A comprehensive assessment of variations in electrocardiogram morphology in risk assessment of cardiovascular death post-acute coronary syndrome
Evolutionary algorithms for compiler-enabled program autotuning
Massachusetts Institute of Technology. Dept. of Electrical Engineering and Computer Science.
Collin M. Stultz.
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Millions of patients worldwide are hospitalized each year due to an acute coronary syndrome (ACS). Patients who have had an acute coronary syndrome are at higher risk for developing future adverse cardiovascular events such as cardiovascular death, congestive heart failure, or a repeat ACS. Currently, there have been several electrocardiographic metrics used to assess the risk of ACS patients for a future cardiovascular death including heart rate variability, heart rate turbulence, deceleration capacity, T-wave alternans, and morphologic variability. This thesis introduces new ECG-based metrics that can be used to risk-stratify post-ACS patients for future cardiovascular death and evaluates the clinical utility of the existing electrocardiogram based metric known as morphologic variability (MV). We first analyze a metric called weighted morphologic variability (WMV) which is based on assessment of beat-to-beat morphology changes in the ECG. In addition, we introduce machine learning methods with morphology based features to separate post-ACS patients into high risk or low risk for cardiovascular death. Finally, we aim to increase the clinical utility of MV by creating a metric that can achieve good risk stratification when applied to a small amount of data. The body of this work suggests that morphologic variability is an effective metric in prognosticating post- ACS patients into high risk and low risk for cardiovascular dearth.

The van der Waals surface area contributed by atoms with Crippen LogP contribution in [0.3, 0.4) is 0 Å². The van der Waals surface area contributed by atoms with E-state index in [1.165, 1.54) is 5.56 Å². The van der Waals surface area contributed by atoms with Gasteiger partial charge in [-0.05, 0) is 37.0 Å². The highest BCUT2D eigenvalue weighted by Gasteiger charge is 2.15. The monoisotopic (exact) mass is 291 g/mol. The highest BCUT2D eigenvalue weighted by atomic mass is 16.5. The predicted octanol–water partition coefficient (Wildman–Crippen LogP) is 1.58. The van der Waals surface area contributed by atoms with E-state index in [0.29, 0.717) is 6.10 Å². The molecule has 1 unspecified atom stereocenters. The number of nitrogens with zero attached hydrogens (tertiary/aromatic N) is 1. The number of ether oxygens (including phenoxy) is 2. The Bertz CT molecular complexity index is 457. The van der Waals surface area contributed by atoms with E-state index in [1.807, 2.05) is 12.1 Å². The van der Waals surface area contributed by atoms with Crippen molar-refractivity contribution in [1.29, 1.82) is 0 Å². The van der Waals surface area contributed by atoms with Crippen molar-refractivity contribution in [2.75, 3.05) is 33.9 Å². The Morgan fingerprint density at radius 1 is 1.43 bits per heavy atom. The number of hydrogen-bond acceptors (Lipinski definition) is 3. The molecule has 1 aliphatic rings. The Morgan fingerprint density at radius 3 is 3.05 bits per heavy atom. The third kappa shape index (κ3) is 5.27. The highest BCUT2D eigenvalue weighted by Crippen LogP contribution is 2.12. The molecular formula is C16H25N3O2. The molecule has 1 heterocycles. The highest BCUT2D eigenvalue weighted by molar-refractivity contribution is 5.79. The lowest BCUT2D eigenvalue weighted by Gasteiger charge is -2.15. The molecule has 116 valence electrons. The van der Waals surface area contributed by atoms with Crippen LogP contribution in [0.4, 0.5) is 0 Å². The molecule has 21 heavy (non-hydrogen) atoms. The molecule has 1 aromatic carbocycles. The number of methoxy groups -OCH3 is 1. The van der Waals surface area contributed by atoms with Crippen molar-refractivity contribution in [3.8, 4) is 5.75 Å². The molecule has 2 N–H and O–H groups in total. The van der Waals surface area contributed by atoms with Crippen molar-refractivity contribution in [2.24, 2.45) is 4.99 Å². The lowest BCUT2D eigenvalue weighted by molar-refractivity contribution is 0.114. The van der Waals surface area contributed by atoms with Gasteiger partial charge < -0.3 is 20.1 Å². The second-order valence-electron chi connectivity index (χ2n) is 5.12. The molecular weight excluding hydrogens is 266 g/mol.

Thesis (M. Eng.)--Massachusetts Institute of Technology, Dept. of Electrical Engineering and Computer Science, 2011.Cataloged from PDF version of thesis.Includes bibliographical references (p. 79-82).
DepartmentMassachusetts Institute of Technology. Dept. of Electrical Engineering and Computer Science.
Massachusetts Institute of Technology
Electrical Engineering and Computer Science.